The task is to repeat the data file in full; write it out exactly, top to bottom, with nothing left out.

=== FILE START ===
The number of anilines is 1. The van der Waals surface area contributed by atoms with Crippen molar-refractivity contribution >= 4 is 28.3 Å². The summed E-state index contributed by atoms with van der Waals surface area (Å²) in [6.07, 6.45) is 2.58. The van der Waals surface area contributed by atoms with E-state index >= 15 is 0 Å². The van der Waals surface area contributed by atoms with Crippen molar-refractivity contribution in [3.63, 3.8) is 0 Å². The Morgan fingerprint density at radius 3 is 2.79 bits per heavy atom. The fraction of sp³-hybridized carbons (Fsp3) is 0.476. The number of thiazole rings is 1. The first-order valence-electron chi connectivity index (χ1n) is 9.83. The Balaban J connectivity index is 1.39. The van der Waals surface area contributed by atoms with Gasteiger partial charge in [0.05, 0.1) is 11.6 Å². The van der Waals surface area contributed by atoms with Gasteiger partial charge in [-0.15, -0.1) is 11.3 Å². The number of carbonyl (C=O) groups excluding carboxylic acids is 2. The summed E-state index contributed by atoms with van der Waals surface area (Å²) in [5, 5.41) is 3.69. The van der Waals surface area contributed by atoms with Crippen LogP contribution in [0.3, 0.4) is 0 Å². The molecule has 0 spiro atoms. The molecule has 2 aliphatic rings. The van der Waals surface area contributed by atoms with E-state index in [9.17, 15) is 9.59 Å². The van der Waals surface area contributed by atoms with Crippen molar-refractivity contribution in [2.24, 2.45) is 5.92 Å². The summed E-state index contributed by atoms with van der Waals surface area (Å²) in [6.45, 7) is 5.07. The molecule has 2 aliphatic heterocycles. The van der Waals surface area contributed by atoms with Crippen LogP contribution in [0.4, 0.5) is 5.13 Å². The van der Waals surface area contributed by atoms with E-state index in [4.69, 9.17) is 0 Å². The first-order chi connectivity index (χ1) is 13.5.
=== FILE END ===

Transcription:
The number of anilines is 1. The van der Waals surface area contributed by atoms with Crippen molar-refractivity contribution >= 4 is 28.3 Å². The summed E-state index contributed by atoms with van der Waals surface area (Å²) in [6.07, 6.45) is 2.58. The van der Waals surface area contributed by atoms with E-state index >= 15 is 0 Å². The van der Waals surface area contributed by atoms with Crippen molar-refractivity contribution in [3.63, 3.8) is 0 Å². The Morgan fingerprint density at radius 3 is 2.79 bits per heavy atom. The fraction of sp³-hybridized carbons (Fsp3) is 0.476. The number of thiazole rings is 1. The first-order valence-electron chi connectivity index (χ1n) is 9.83. The Balaban J connectivity index is 1.39. The van der Waals surface area contributed by atoms with Gasteiger partial charge in [0.05, 0.1) is 11.6 Å². The van der Waals surface area contributed by atoms with Gasteiger partial charge in [-0.15, -0.1) is 11.3 Å². The number of carbonyl (C=O) groups excluding carboxylic acids is 2. The summed E-state index contributed by atoms with van der Waals surface area (Å²) in [5, 5.41) is 3.69. The van der Waals surface area contributed by atoms with Crippen LogP contribution in [0.3, 0.4) is 0 Å². The molecule has 0 spiro atoms. The molecule has 2 aliphatic rings. The van der Waals surface area contributed by atoms with E-state index in [9.17, 15) is 9.59 Å². The van der Waals surface area contributed by atoms with Crippen molar-refractivity contribution in [2.24, 2.45) is 5.92 Å². The summed E-state index contributed by atoms with van der Waals surface area (Å²) in [6.45, 7) is 5.07. The molecule has 2 aliphatic heterocycles. The van der Waals surface area contributed by atoms with Crippen LogP contribution in [0.4, 0.5) is 5.13 Å². The van der Waals surface area contributed by atoms with E-state index in [4.69, 9.17) is 0 Å². The first-order chi connectivity index (χ1) is 13.5.